Bare Facts: Russian GDP Stripped Naked


The New York Times reports that Russia’s stock exchange plunged nine percent on Monday in panic selling that affected developing markets around the world, raising concerns about Russia’s economy and speculation about the exact causes. With Monday’s losses, estimated by The Moscow Times at $62.6 billion, Russia’s stock market has dropped 25 percent in the last two weeks. The decline has mirrored those in other countries, including India and Korea. Several newspapers cited analysts and economists expressing worries about Russia’s ability to attract foreign investments. Echoing a sense of shock expressed by most newspapers, Gazeta said that economists expected a drop but that no one thought “it would be so profound and so painful.” In its headline, the newspaper called the drop “Almost a Black Monday.” The exchange actually halted work for an hour, in what Kommersant called “headspinning news.” The newspaper said that the exchange’s recovery “could last for several months.”

Given this disastrous new development, La Russophobe feels it is appropriate to review Russia’s overall economic position, since it sheds much light on why wise investors may feel rather skittish about Russia’s prospects.

As La Russophobe has previously reported, in 2004 Russia’s oil production of 9.2 million barrels per day was worth $667.4 million per day, or $243.6 billion per year, at current prices.

In 2004, Russia’s GDP was $581.4 billion. It’s been showing about 7% annual GDP growth, which means that its current GDP is about $665 billion.

Of that $665 billion, about $244 billion (roughly 37%) is directly accounted for from the production value of crude oil. This means that Russia’s non-direct-oil GDP is about $421 billion, which places it 17th in the world, well behind tiny Netherlands in 16th place. Adding Russia’s oil revenues only moves it into 16th place, just ahead of Netherlands and well behind 15th-place Australia.

Russia has 143 million people. This means that its per capita non-direct-oil GPD per person about $2,945 per person. That figure places it 88th in the world ranking of per capita GDP, just ahead of Namibia and just behind Tunesia. If we add in Russia’s oil revenues, the per capita figure rises to $4,650 and Russia rank rises to 70th in the world, just behind Uruguay and just ahead of St. Lucia.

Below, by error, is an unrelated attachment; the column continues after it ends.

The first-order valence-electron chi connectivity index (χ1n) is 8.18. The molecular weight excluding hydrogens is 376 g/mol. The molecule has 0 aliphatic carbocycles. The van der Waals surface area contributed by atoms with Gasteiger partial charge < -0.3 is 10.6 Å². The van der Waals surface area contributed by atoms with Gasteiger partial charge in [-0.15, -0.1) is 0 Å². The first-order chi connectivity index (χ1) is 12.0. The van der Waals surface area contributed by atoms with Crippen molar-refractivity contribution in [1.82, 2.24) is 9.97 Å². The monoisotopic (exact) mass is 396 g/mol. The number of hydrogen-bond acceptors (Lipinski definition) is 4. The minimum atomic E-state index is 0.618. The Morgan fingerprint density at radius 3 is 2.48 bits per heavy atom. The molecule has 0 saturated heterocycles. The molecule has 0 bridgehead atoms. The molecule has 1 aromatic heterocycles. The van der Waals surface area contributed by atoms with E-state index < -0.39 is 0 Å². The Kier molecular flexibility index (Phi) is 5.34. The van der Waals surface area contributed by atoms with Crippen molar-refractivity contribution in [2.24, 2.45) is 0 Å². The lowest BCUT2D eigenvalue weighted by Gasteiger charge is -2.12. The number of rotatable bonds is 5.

Only by applying the fictional “purchasing power parity” formulation does Russia do any better, and even then the figures at best double, still ridiculous for such a large country. And PPP is an entirely bogus fiction. A simple example of a measure of absolute PPP is the Big Mac index popularised by The Economist, which looks at the prices of a Big Mac burger in McDonald’s restaurants in different countries. If a Big Mac costs USD 4 in the US and GBP 3 in Britain, the PPP exchange rate would be £3 for $4. In the same way, if a Big Mac or any basket of goods costs $4 in the US, the PPP exchange rate is always GBP£3 for $4.

But PPP takes no consideration of the fact that a Big Mac sold in Russia can be adulterated by any number of toxic contaminants, from radiation to hazardous industrial chemicals to salmonella, particularly in dairy components. It completely ignores the fact that the average Russian lives a far shorter life than the average American, not only because of contiminated and unhealthy food but also because of vastly inferior medical services when health problems arise. It also ignores that a McDonald’s menu is much narrower in Russia than in the United States, and ignores the fact that Russia doesn’t have Burger King or Wendy’s (to say nothing of pizza delivery). It ignores the fact that is is much more difficult to get quality ingredients such as beef and iceberg lettuce, and it ignores Russia’s famous insensibility to customer service, which can make many Russian restaurants more like torture chambers than Disneylands. In other words, PPP is a really weird, possibly drug-induced, pipe dream.

When we strip away the oil factor and the PPP factor from Russia’s economic data, we are left with a third world country. Zaire with Permafrost, as Jeffrey Taylor called it in the May 2001 issue of Atlantic magazine. Actually, given the oil, “Nigeria with Permafrost” would perhaps be a better analogy. Except that, unlike most third-world countries, this particular one is attempting to build ICBMs, maintain a gigantic army and participate in space exploration.